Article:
length property value for functions with parameter enhancements

Andreas Rossberg rossberg at google.com
Mon Aug 29 02:32:28 PDT 2011


On 29 August 2011 01:36, Allen Wirfs-Brock <allen at wirfs-brock.com> wrote:
> On Aug 27, 2011, at 6:12 AM, Andreas Rossberg wrote:
>> True, and actually, there are more issues with length & function
>> proxies. I don't have my notes with me right now, but for example, it
>> is not clear at all what length Function.prototype.bind should set
>> when called on a function proxy. 0? 1? Should it try to get the length
>> property from the proxy and subtract N? What if length is not defined
>> on the proxy, or not a (natural) number?
>
> The ES5.1 spec.  defines how how bind determines the length for the function it creates based upon the length property of the target function.  I would expect the same rules would apply when the target is a function proxy.

Ah, right, I was looking at the 5.0 spec 8-}. However, that is still
not good enough for function proxies, because you have no guarantee
that they define length at all, or make it a natural number. So we at
least have to include additional error cases, and a solution for them.

>>>     function bam(a,b,c=0,...d) {} //bam.length==2   BTW, is this legal?
>>
>> Makes sense. (And yes, I don't see why the latter shouldn't be legal.)
> Because the is a  potential for misinterpreting the user intent on such a call.  For
>    bam('a','b',1,2,3)
> we surely have to interpret the argument/parameter mapping as:
>     a='a',b='b',c=1,d=[2,3]
> but it is easy to imagine a programmer intending
>     a='a',b='b',c=0,d=[1,2,3]
> Making it illegal to have a formal parameter list that has both optional and result parameters might result the likelihood of that confusion,

Hm, that doesn't sound like a very JavaScripty argument :). If you buy
into optional arguments at all, then I can certainly envision valid
use cases for combining them with rest arguments.

>>> If there are no non-optional or non-rest formal parameters the length is 1.
>>>     function bar1(a=0) {} //bar1.length=1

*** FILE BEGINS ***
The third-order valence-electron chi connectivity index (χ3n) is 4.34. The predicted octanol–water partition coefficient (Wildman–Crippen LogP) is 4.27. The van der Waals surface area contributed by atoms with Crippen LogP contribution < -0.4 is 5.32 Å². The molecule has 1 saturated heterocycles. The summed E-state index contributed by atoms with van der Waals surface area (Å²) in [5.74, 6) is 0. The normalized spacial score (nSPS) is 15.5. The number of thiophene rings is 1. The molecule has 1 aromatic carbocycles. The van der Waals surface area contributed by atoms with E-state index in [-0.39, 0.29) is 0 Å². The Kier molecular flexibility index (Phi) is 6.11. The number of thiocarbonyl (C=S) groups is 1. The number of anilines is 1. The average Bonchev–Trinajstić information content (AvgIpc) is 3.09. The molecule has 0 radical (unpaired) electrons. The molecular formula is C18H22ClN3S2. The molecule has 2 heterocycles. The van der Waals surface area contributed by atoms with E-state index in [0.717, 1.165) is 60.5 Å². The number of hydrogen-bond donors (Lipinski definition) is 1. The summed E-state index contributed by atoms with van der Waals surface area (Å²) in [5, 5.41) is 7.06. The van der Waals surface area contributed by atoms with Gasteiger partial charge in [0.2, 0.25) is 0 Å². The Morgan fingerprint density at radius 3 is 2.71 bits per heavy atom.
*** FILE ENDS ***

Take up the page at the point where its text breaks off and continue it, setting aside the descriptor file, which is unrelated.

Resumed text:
>>>     function baz1(a=0,b=1,c=2) {} //baz1.length=1
>>>     function bam1(...a) {} //bam1.length==1
>>
>> I'm not so sure about this, it seems incoherent. Why not 0, especially
>> for the first two? You mentioned builtins like Array above, but I
>> would rather count them as the exception to the rule (especially given
>> that the builtins don't seem entirely consistent wrt length anyway).
>
> In my proposal, I am decided to make a clear distinction between truly empty  formal parameter lists and  those with only various forms of optional formal parameters by only giving a 0 length to the empty formals case.  That's a debatable decision but it seems desirable to distinguish the two cases and the built-ins is the only precedent that we have to follow.

I guess I don't see what is special about empty argument lists. Why
would you want to make a clearer distinction between the argument
lists () and (a=0), than between (x) and (x, a=0)? You seem to be
introducing a discontinuity.

>> FWIW, one could also argue for setting length to +infinity for
>> functions with only rest parameters. :)
>
> But there is no precedent for that and surely infinity is not the "typical" number of arguments.

Yeah, I wasn't being serious.

> I'm not sure if there is any real use case for the length property of ECMAScript functions.  Does anybody know of one? Regardless, I do think we can get rid of it.

"Do not", I suppose? (Unfortunately, as I was wondering the same.)

/Andreas


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